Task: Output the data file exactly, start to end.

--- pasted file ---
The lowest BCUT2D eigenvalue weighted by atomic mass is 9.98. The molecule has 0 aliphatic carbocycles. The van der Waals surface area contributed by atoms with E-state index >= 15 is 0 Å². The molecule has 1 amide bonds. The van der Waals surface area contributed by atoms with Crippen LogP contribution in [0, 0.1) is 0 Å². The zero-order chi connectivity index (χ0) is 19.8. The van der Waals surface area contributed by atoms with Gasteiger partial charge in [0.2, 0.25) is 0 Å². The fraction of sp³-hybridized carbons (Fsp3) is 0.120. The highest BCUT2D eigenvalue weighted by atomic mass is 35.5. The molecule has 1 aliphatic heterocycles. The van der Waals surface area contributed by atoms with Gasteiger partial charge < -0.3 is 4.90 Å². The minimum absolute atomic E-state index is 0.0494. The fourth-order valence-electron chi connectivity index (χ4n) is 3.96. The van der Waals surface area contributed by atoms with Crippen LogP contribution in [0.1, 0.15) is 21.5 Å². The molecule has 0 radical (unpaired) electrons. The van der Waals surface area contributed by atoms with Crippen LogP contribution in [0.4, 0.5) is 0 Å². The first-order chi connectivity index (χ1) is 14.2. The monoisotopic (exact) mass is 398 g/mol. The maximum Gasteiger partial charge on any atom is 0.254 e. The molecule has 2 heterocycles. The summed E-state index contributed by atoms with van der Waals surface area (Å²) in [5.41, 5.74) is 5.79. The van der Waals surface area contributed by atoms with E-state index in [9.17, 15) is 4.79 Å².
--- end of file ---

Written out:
The lowest BCUT2D eigenvalue weighted by atomic mass is 9.98. The molecule has 0 aliphatic carbocycles. The van der Waals surface area contributed by atoms with E-state index >= 15 is 0 Å². The molecule has 1 amide bonds. The van der Waals surface area contributed by atoms with Crippen LogP contribution in [0, 0.1) is 0 Å². The zero-order chi connectivity index (χ0) is 19.8. The van der Waals surface area contributed by atoms with Gasteiger partial charge in [0.2, 0.25) is 0 Å². The fraction of sp³-hybridized carbons (Fsp3) is 0.120. The highest BCUT2D eigenvalue weighted by atomic mass is 35.5. The molecule has 1 aliphatic heterocycles. The van der Waals surface area contributed by atoms with Gasteiger partial charge < -0.3 is 4.90 Å². The minimum absolute atomic E-state index is 0.0494. The fourth-order valence-electron chi connectivity index (χ4n) is 3.96. The van der Waals surface area contributed by atoms with Crippen LogP contribution in [0.1, 0.15) is 21.5 Å². The molecule has 0 radical (unpaired) electrons. The van der Waals surface area contributed by atoms with Crippen LogP contribution in [0.4, 0.5) is 0 Å². The first-order chi connectivity index (χ1) is 14.2. The monoisotopic (exact) mass is 398 g/mol. The maximum Gasteiger partial charge on any atom is 0.254 e. The molecule has 2 heterocycles. The summed E-state index contributed by atoms with van der Waals surface area (Å²) in [5.41, 5.74) is 5.79. The van der Waals surface area contributed by atoms with E-state index in [9.17, 15) is 4.79 Å².